After a very overdue spin class, I decided to talk about stress fractures today, in the hopes that I do not acquire one. Stress fractures are caused by unusual or repetitive stress. Unusual stress may be someone deciding they are going to start training for a marathon, having never been a runner before in their life. Repetitive stress may be in the long term runner who overuses or pushes too hard in a short period of time. A radiograph is often negative for stress fractures within the first 4 weeks of injury but after those 4 weeks, callous formation and periosteal reactions are apparent. Let me define: callous meaning hard & thickened cortical bone (the thick, bright white lines outlining each bone), and periosteal meaning the membrane the covers the outside of the cortical bone. Case: 47 year old female who is a regular walker has been experiencing foot pain for several weeks now, the initial radiograph is negative for fracture.... as there are no breaks in any of the cortical lines. Four weeks later, the aforementioned patient has a follow up radiograph taken, where you notice the callous formation and periosteal reaction. Now it is important to take note that metastasis and infection can also cause periosteal reactions so patient history taking is VERY important in ruling in/out the more serious diagnoses. The second case is of a 37 year old female that complains of foot pain after a biking trip. The radiograph to the left is the initial, the middle is after 1 month, and the far right radiograph is a 3 month follow up. Treatment of stress fractures include: resting the injury site, usually a break from activities for 3+ weeks, icing and proper footwear evaluation.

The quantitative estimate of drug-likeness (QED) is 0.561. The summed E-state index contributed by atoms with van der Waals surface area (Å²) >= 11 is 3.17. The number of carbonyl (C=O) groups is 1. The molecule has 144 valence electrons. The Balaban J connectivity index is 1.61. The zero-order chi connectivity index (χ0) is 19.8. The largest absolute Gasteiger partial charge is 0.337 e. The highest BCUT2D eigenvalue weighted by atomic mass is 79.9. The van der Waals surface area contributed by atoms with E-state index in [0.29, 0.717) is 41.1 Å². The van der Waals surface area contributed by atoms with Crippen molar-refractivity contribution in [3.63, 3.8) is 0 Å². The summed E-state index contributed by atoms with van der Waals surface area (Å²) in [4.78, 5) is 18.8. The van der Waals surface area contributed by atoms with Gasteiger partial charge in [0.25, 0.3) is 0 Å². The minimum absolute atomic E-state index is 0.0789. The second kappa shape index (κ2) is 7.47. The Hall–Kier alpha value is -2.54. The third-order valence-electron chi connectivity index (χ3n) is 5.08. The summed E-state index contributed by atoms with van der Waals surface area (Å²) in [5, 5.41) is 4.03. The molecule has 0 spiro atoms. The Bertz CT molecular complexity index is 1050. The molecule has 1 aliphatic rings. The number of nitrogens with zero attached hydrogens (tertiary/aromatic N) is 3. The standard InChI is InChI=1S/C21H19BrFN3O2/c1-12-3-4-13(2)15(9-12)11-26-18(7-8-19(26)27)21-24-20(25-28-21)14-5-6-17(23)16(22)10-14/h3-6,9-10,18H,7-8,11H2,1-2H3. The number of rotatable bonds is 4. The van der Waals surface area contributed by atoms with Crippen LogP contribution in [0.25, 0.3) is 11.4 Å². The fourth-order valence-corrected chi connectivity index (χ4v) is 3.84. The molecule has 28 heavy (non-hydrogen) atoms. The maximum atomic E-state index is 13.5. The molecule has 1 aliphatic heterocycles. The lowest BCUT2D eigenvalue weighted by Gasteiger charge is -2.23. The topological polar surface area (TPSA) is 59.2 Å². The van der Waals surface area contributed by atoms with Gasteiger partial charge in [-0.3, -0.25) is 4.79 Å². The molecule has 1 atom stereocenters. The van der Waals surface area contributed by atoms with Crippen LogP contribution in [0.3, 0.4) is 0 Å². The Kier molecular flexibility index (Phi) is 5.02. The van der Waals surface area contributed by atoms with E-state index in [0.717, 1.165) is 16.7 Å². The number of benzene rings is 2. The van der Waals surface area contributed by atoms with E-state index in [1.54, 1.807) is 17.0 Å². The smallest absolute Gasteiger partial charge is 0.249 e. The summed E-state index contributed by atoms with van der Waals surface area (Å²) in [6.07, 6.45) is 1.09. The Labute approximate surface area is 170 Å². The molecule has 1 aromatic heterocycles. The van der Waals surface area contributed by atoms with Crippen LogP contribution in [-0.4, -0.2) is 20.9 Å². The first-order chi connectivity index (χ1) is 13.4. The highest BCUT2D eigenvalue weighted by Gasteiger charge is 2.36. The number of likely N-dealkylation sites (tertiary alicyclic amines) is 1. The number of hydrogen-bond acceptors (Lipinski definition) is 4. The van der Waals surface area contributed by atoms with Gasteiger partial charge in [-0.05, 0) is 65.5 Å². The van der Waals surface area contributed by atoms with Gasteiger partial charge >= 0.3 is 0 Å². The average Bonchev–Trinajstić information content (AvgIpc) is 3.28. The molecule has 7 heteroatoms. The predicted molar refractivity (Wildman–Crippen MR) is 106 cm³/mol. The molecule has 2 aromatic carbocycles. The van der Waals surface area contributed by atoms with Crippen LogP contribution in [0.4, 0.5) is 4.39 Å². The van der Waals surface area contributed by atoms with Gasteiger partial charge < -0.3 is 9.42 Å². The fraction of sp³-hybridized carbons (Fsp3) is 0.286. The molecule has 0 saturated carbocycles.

Berger, et al. Stress Fractures. Radiographical Department from the Academical Medical Centre, Amsterdam. 23 May 2007

Fractures without Significant Trauma.
Department of Radiology, University of Washington. 2007

Monday, June 28, 2010

Radiology #1 Scaphoid Bone Fracture